Jul 15, 2010
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I agree with BroDeal and personally have been championing aluminium a bit lately.

It is a very good material and can make a frame pretty much anyway you want it, but it gets a bad rap because of the reasons already mentioned, but also becuase its cheaper.

We want to justify the expense of cycling gear, buy talking about it as being "so much better". As the cheapest frame material by a mile most people look down their noses as aluminium believing that because its cheaper it cant be "good".

Then old Fred comes along and says - "maybe I'll use the aluminium one" and we all want to know why. Answer? Its actually pretty good.
 
Aug 9, 2010
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Don't know about this year since I haven't been looking, but doesn't Pinarello and Cervelo, among others, still think that Al must be ok? A very good ride when done well, and good value.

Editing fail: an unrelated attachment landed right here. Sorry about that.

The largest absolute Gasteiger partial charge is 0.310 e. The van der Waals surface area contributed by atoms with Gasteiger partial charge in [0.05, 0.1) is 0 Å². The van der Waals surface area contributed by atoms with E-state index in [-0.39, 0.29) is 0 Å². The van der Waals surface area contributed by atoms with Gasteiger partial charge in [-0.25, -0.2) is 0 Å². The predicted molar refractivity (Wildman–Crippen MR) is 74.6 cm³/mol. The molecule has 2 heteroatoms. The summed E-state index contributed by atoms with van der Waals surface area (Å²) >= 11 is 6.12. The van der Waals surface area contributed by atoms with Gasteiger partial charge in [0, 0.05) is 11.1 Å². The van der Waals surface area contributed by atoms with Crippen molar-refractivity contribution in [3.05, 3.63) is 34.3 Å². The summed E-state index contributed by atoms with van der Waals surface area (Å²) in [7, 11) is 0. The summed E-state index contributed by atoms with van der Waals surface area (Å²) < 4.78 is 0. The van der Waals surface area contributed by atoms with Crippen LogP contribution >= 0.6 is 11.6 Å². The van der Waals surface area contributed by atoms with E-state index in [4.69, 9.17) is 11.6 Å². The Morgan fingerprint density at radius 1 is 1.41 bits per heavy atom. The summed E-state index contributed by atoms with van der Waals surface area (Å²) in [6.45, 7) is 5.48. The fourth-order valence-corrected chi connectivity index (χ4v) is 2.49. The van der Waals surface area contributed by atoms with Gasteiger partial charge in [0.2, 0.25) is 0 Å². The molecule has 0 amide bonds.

Jul 27, 2009
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biker77 said:
So what would drive the decision to do Roubaix on an Aluminium frame?
Custom geometry, longer chain stays, etc and easier to do in aluminium than a new carbon mould.

I noticed Greipel was back on the alloy Canyon as well.
 
Jun 16, 2009
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biker77 said:
Any recommendations for good alu frames? Long road rides and some racing.
This may seem funny to say in light of Brodeal's comments - which I pretty much agree with - but I would seriously look at Cannondale.

Yeah, their early frames were killers - I looked at buying one in the late '80's but hated the ride ... especially on New Zealand roads, which do their best to emulate cobbles in terms of smoothness, and have a really high rolling resistance ...